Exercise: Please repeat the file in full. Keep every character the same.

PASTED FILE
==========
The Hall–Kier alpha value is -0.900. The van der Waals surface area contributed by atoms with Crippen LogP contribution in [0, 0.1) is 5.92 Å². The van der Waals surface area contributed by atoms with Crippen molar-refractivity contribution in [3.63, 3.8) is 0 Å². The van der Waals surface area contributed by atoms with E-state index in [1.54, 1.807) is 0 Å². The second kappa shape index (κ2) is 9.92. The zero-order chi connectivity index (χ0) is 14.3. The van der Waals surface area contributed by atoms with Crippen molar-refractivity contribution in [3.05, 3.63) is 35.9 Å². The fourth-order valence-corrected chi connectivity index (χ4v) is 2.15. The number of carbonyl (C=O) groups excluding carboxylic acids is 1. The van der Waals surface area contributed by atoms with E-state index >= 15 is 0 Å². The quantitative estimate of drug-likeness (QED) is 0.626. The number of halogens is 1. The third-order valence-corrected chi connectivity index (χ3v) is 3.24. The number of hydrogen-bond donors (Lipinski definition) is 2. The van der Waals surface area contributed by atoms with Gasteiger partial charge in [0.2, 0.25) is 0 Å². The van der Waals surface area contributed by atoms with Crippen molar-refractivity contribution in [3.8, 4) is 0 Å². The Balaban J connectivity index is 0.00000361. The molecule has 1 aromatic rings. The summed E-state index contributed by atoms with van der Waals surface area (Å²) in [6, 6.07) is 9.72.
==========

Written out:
The Hall–Kier alpha value is -0.900. The van der Waals surface area contributed by atoms with Crippen LogP contribution in [0, 0.1) is 5.92 Å². The van der Waals surface area contributed by atoms with Crippen molar-refractivity contribution in [3.63, 3.8) is 0 Å². The van der Waals surface area contributed by atoms with E-state index in [1.54, 1.807) is 0 Å². The second kappa shape index (κ2) is 9.92. The zero-order chi connectivity index (χ0) is 14.3. The van der Waals surface area contributed by atoms with Crippen molar-refractivity contribution in [3.05, 3.63) is 35.9 Å². The fourth-order valence-corrected chi connectivity index (χ4v) is 2.15. The number of carbonyl (C=O) groups excluding carboxylic acids is 1. The van der Waals surface area contributed by atoms with E-state index >= 15 is 0 Å². The quantitative estimate of drug-likeness (QED) is 0.626. The number of halogens is 1. The third-order valence-corrected chi connectivity index (χ3v) is 3.24. The number of hydrogen-bond donors (Lipinski definition) is 2. The van der Waals surface area contributed by atoms with Gasteiger partial charge in [0.2, 0.25) is 0 Å². The van der Waals surface area contributed by atoms with Crippen molar-refractivity contribution in [3.8, 4) is 0 Å². The Balaban J connectivity index is 0.00000361. The molecule has 1 aromatic rings. The summed E-state index contributed by atoms with van der Waals surface area (Å²) in [6, 6.07) is 9.72.